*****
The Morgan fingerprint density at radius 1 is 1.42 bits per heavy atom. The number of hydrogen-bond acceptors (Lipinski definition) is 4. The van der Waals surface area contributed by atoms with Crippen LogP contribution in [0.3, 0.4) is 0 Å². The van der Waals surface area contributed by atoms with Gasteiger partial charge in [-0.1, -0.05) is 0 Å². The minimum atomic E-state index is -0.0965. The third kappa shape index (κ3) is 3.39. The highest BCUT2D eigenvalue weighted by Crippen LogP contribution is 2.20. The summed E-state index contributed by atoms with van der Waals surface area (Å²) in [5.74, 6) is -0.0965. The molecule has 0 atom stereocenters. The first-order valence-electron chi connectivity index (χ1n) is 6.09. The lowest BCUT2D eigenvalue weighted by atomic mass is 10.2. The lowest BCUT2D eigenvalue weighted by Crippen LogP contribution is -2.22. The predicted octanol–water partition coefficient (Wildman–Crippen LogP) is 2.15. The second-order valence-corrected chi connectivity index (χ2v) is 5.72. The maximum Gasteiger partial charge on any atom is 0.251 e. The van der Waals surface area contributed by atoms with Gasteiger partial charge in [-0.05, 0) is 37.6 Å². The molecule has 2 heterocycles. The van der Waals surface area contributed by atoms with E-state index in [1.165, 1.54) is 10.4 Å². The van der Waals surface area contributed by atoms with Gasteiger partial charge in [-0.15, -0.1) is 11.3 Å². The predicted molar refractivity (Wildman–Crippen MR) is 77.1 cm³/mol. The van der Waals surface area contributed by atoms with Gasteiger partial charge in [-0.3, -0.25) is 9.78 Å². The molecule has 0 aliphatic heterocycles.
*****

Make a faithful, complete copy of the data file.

The Morgan fingerprint density at radius 1 is 1.42 bits per heavy atom. The number of hydrogen-bond acceptors (Lipinski definition) is 4. The van der Waals surface area contributed by atoms with Crippen LogP contribution in [0.3, 0.4) is 0 Å². The van der Waals surface area contributed by atoms with Gasteiger partial charge in [-0.1, -0.05) is 0 Å². The minimum atomic E-state index is -0.0965. The third kappa shape index (κ3) is 3.39. The highest BCUT2D eigenvalue weighted by Crippen LogP contribution is 2.20. The summed E-state index contributed by atoms with van der Waals surface area (Å²) in [5.74, 6) is -0.0965. The molecule has 0 atom stereocenters. The first-order valence-electron chi connectivity index (χ1n) is 6.09. The lowest BCUT2D eigenvalue weighted by atomic mass is 10.2. The lowest BCUT2D eigenvalue weighted by Crippen LogP contribution is -2.22. The predicted octanol–water partition coefficient (Wildman–Crippen LogP) is 2.15. The second-order valence-corrected chi connectivity index (χ2v) is 5.72. The maximum Gasteiger partial charge on any atom is 0.251 e. The van der Waals surface area contributed by atoms with Gasteiger partial charge in [-0.05, 0) is 37.6 Å². The molecule has 2 heterocycles. The van der Waals surface area contributed by atoms with E-state index in [1.165, 1.54) is 10.4 Å². The van der Waals surface area contributed by atoms with Gasteiger partial charge in [-0.15, -0.1) is 11.3 Å². The predicted molar refractivity (Wildman–Crippen MR) is 77.1 cm³/mol. The van der Waals surface area contributed by atoms with Gasteiger partial charge in [-0.3, -0.25) is 9.78 Å². The molecule has 0 aliphatic heterocycles.